Birthday walk and picnic

2. The 2 metre rule

Yep it’s been the bane of so many people but I want to keep this forever. I now have a reason to tell people to get out of my personal space or to move away from them without appearing rude. Long may it continue with people we don’t want to be near.

Picture from Pinterest

3. Wildlife returning

During my walks I have had great pleasure in spotting different wildlife that has returned to our local park. We had a regular heron (named Herbert by me and adopted by others). We also had some Little Egrets. We also got to see the regular geese, ducks and coots have their offspring. I got particularly involved with one pait of coots who had a tragedy when their nest was destroyed. Wildlife is amazing.

Herbert

4. Finding new hobbies

I have taken up drawing again. It’s something I’ve not done in years but I seem to of improved over the lockdown period. I’ve enjoyed extending my range and developed some confidence in this area. I even set up Facebook and Instagram pages for my art. I’ve also managed to do more Lego building, which I love but just could never find the time for. I’ve adapted my routines to incorporate these things.

A drawing of mine

5. Getting things done

I have managed to get so many jobs done. Things I’ve always put off as I’ve been to busy or tired to do them. I’ve enjoyed them too. It’s not just been the mundane daily life jobs but things I wouldn’t normally get to do. I built my mum’s Christmas present from 2018 for her which I’d been meaning to do since she received it.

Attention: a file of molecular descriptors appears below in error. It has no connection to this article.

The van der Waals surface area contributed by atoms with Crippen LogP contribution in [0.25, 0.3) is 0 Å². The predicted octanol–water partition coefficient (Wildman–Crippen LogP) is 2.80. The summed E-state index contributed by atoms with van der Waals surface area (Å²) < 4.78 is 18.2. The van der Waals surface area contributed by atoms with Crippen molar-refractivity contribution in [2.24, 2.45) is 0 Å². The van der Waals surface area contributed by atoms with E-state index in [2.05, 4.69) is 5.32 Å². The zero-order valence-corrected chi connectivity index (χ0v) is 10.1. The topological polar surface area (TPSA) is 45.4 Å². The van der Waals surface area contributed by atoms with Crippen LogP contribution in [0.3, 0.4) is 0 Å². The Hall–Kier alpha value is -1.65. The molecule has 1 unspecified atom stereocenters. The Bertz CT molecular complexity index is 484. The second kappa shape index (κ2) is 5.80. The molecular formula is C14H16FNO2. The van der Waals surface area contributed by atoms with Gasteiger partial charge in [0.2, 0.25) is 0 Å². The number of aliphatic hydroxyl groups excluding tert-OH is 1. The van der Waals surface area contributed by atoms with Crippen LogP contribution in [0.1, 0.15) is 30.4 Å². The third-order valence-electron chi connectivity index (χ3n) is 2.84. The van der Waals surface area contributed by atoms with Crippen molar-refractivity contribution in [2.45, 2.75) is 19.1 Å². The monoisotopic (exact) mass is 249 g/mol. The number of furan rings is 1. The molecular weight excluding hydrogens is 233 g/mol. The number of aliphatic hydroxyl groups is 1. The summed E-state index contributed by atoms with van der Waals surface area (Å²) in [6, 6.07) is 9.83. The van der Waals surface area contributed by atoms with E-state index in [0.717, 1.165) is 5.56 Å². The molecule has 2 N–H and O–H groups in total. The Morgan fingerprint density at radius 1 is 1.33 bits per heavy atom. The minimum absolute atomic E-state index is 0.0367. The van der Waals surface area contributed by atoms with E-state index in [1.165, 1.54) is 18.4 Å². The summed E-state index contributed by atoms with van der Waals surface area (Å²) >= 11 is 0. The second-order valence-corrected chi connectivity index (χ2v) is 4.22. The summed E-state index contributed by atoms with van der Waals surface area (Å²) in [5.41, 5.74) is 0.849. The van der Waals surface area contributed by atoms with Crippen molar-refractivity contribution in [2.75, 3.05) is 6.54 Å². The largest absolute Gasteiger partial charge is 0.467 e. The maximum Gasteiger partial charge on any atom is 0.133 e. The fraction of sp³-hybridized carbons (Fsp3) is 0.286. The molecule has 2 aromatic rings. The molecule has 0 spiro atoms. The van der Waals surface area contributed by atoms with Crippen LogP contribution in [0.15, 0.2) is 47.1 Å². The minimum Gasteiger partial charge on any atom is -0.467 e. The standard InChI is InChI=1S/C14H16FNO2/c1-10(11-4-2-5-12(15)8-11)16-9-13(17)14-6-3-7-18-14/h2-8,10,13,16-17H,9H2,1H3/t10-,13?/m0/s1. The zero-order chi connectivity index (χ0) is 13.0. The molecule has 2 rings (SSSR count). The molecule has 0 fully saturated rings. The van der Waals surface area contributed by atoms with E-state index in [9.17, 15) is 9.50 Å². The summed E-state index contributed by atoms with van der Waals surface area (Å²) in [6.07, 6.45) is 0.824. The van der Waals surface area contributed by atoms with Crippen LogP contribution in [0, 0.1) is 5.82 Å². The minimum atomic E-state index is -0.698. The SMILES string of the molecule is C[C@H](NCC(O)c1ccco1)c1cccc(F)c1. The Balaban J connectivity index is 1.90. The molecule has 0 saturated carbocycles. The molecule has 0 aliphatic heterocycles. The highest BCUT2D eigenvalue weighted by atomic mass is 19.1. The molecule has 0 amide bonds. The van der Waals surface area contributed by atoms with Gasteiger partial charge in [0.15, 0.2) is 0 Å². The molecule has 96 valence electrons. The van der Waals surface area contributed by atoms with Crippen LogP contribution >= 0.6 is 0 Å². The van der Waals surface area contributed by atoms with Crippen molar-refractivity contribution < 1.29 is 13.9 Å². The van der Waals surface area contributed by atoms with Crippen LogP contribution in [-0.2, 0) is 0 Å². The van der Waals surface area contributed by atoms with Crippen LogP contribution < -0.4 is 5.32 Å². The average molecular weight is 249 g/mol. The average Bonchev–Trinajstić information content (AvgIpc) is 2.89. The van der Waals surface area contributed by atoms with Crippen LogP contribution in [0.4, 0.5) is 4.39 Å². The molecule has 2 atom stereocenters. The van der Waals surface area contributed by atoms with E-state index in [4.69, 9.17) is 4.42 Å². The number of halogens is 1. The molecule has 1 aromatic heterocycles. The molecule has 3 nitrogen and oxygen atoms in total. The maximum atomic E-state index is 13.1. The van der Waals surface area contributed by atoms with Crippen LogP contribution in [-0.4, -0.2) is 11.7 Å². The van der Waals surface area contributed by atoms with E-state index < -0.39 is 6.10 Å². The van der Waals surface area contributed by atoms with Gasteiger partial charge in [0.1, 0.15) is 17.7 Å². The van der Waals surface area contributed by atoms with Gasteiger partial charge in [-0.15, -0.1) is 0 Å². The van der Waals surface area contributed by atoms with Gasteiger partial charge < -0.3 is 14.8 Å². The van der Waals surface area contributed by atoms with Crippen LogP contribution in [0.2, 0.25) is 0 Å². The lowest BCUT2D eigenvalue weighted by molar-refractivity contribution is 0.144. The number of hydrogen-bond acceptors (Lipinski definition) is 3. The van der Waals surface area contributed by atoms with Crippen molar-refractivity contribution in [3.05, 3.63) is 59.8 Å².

Making Mum’s Christmas present from 2018

Overall lockdown has been tough for me and many others. It has by no means been a positive experience fully but there are positive bits in there. Sometimes we forget these among all the talk of death and failing businesses. What have been your positives? Feel free to share in the comments or on Twitter, Facebook or Instagram.

Feeling Lonely

Today the feeling of being lonely and isolated has really got to me. I feel so so alone in this world. I feel abandoned by certain support systems and others are just unavailable due to unforseen circumstances. I just need to get these thoughts out so apologies for what is ahead (though I’m also hoping to share some resources).

Loneliness is not necessarily about being on your own physically. In fact for me it is far from that. I live with my parents. I have people around at all times and that’s hard in a lot of ways too and can make me feel even lonelier. I feel like I’m stuck in my head without an escape. Like there is no one I can share what’s going on in my head with. I feel like a burden to everyone so I don’t feel I can share with them.

At the moment I realise I’m far from the only person dealing with loneliness especially with the lockdown and being separated from friends and family. Being lonely is a horrid feeling to deal with and it has been stated that being lonely can increase your chances of premature death by 30% (More info here). Combating the feeling of loneliness is difficult. It’s more than giving people contact, it’s about connection. It’s about really listening.

Tonight I feel like I am lacking that connection. I can’t see the people I really want to. I can’t hug them. I can’t feel part of a friendship group. I can’t be me at the moment. Everything is so limited. And I know everyone is feeling the same. But I also think my mental illnesses are making things harder. Lately I’ve had a lot of paranoia (or maybe it’s not) that I’m being excluded from things. This has made me retract into myself at times as I feel it’s my fault that I’m being left out. I feel I’m burdening others.